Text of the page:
Sunday, October 05, 2008

Sir Humphrey strikes again, Nobel Fun

1. Special Tax Rules

Its that time of the year when people who have a Phd have to fill in forms though they are penniless and the rest of us just have to have faith in Sir Humphrey. Which means that Bill has been pouring over tax guides (which apparently have been greatly simplified this year) and here's a gem on page 2:

Self-Employment: There are two kinds of self-employment pages - short ones and full ones. If your business is straightforward and your annual turnover was less than £64,000, you can probably use the short pages. If your business is more complex, your annual turnover was £64,000 or more, or you need to make some adjustments to your profits, you will need the full pages. (Names at Lloyd's of London have their own version of Self-employment pages)

Needless to say, I am most interested in the last line. How the fuck does one get to be a Name at Lloyds? And more importantly, how many of Sir Humphrey's minions were involved in the making of tax forms specially for these Names at Lloyd's of London?

2. Nobel Fun

Adam Kirsch over at Slate on the ignorance of Swedes:

Horace Engdahl, the academy's permanent secretary, made that clear this week when he told the Associated Press that American writers are simply not up to Nobel standards. "The U.S. is too isolated, too insular," Engdahl decreed. "They don't translate enough and don't really participate in the big dialogue of literature. That ignorance is restraining."

It did not take long for American writers to rise to the bait. The Washington Post's Michael Dirda pointed out that it was Engdahl who displayed "an insular attitude towards a very diverse country": It is a bit rich for a citizen of Sweden, whose population of 9 million is about the same as New York City's, to call the United States "isolated." David Remnick noted that the Swedish Academy itself has been guilty of conspicuous ignorance over a very long period: "You would think that the permanent secretary of an academy that pretends to wisdom but has historically overlooked Proust, Joyce and Nabokov, to name just a few non-Nobelists, would spare us the categorical lectures."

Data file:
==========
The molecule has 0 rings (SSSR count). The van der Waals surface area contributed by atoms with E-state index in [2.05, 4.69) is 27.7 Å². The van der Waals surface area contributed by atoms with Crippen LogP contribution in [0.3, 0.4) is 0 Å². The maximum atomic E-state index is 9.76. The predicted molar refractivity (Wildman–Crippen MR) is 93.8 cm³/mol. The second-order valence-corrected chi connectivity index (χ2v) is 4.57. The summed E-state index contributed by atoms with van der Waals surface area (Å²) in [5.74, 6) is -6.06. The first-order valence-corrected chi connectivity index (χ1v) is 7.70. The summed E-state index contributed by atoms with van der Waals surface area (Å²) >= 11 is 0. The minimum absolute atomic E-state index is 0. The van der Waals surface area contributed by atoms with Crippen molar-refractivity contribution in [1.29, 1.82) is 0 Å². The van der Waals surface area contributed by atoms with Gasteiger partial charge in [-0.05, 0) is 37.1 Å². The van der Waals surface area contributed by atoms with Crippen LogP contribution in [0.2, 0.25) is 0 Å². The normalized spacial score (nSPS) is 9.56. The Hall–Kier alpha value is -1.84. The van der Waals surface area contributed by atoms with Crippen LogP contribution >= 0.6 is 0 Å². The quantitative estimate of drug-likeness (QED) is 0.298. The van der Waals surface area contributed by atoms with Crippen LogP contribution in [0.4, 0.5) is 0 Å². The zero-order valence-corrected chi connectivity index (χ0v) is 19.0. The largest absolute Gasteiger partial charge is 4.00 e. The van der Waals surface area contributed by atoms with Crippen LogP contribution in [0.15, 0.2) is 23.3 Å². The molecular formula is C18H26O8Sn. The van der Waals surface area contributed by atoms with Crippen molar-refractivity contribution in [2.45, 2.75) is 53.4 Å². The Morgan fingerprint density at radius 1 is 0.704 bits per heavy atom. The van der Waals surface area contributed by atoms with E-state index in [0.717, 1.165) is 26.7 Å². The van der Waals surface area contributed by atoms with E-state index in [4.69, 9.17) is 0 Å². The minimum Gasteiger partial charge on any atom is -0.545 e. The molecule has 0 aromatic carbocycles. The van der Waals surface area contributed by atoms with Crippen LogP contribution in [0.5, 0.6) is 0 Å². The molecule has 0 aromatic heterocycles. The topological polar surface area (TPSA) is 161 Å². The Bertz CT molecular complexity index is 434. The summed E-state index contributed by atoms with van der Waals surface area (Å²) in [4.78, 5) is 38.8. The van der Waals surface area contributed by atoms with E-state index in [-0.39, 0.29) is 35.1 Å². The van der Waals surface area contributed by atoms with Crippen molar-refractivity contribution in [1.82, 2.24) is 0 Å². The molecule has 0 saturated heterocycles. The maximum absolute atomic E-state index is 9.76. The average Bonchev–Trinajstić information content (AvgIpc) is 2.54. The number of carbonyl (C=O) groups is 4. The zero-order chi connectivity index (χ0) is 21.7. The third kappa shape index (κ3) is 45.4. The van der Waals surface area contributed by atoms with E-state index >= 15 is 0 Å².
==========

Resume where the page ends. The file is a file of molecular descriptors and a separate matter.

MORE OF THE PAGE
What does distinguish the Nobel Committee's favorites, however, is a pronounced anti-Americanism. Pinter used the occasion of his Nobel lecture in 2005 to say that "the crimes of the United States have been systematic, constant, vicious, remorseless" and to call for "Bush and Blair [to] be arraigned before the International Criminal Court of Justice." Doris Lessing, who won the prize last year, gave an interview dismissing the Sept. 11 attacks as "neither as terrible nor as extraordinary as [Americans] think," adding: "They're a very naive people, or they pretend to be."

As you all know, I love Bamse and and find Kirsch's way of paying no attention to Swedish insults totally amusing. But well, lets admit it, even Bamse can be a little silly sometimes. How else can one explain Roth?


Tabula Rasa said...

hmm. what exactly has bill been pouring? not something inflammable, one hopes.

Veena said...

TR: I always knew this was going to happen one day. You have grown up and become JAP.

blackmamba said...

TR, I am not sure you know this, but Veena thinks Bill will grow up to be you. And she always thought you would grow up to be JAP. So someday Bill would grow up to be JAP.

(don't ask me how or why though).

Hope that helps :)

Veena said...

BM: Come on now. I can't take all the credit for this who-grows-up-to-be-whom. Ask BG how much of it you made up.

Come to think of it, that was supposed to be a post no? Will have to dig that up and post soon.

Space Bar said...

post post. i'm bored and need to be entertained. soon.

Veena said...

SB: Not soon. Will attempt later in the day. This is from last year so need to remember stuff and make up the rest.

Also, its one of those things that sounded totally hilarious when we were making it up (it even had our usually dismissive listeners BG and Bill laughing their heads off) but don't think it will work in a post. BM - perhaps you could do some visual aids to help?